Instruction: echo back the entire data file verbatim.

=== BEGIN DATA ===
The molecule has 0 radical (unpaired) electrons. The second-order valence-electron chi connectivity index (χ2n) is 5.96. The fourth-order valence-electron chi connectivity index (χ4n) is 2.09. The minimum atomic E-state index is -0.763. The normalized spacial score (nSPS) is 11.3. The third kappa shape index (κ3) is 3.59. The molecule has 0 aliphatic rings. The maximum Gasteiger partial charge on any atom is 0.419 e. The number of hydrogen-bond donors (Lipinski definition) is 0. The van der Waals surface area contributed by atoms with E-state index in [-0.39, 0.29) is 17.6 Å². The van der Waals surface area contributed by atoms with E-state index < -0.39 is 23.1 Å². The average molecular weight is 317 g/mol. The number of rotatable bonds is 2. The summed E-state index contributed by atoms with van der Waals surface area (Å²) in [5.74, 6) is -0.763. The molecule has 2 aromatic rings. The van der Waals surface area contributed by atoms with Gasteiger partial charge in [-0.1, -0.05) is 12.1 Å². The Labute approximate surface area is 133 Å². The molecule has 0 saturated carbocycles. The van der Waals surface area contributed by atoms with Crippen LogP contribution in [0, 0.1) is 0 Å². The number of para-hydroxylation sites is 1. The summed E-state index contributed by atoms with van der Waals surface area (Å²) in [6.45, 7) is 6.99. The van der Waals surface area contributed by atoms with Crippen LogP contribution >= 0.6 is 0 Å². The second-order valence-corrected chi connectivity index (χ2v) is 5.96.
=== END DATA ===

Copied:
The molecule has 0 radical (unpaired) electrons. The second-order valence-electron chi connectivity index (χ2n) is 5.96. The fourth-order valence-electron chi connectivity index (χ4n) is 2.09. The minimum atomic E-state index is -0.763. The normalized spacial score (nSPS) is 11.3. The third kappa shape index (κ3) is 3.59. The molecule has 0 aliphatic rings. The maximum Gasteiger partial charge on any atom is 0.419 e. The number of hydrogen-bond donors (Lipinski definition) is 0. The van der Waals surface area contributed by atoms with E-state index in [-0.39, 0.29) is 17.6 Å². The van der Waals surface area contributed by atoms with E-state index < -0.39 is 23.1 Å². The average molecular weight is 317 g/mol. The number of rotatable bonds is 2. The summed E-state index contributed by atoms with van der Waals surface area (Å²) in [5.74, 6) is -0.763. The molecule has 2 aromatic rings. The van der Waals surface area contributed by atoms with Gasteiger partial charge in [-0.1, -0.05) is 12.1 Å². The Labute approximate surface area is 133 Å². The molecule has 0 saturated carbocycles. The van der Waals surface area contributed by atoms with Crippen LogP contribution in [0, 0.1) is 0 Å². The number of para-hydroxylation sites is 1. The summed E-state index contributed by atoms with van der Waals surface area (Å²) in [6.45, 7) is 6.99. The van der Waals surface area contributed by atoms with Crippen LogP contribution >= 0.6 is 0 Å². The second-order valence-corrected chi connectivity index (χ2v) is 5.96.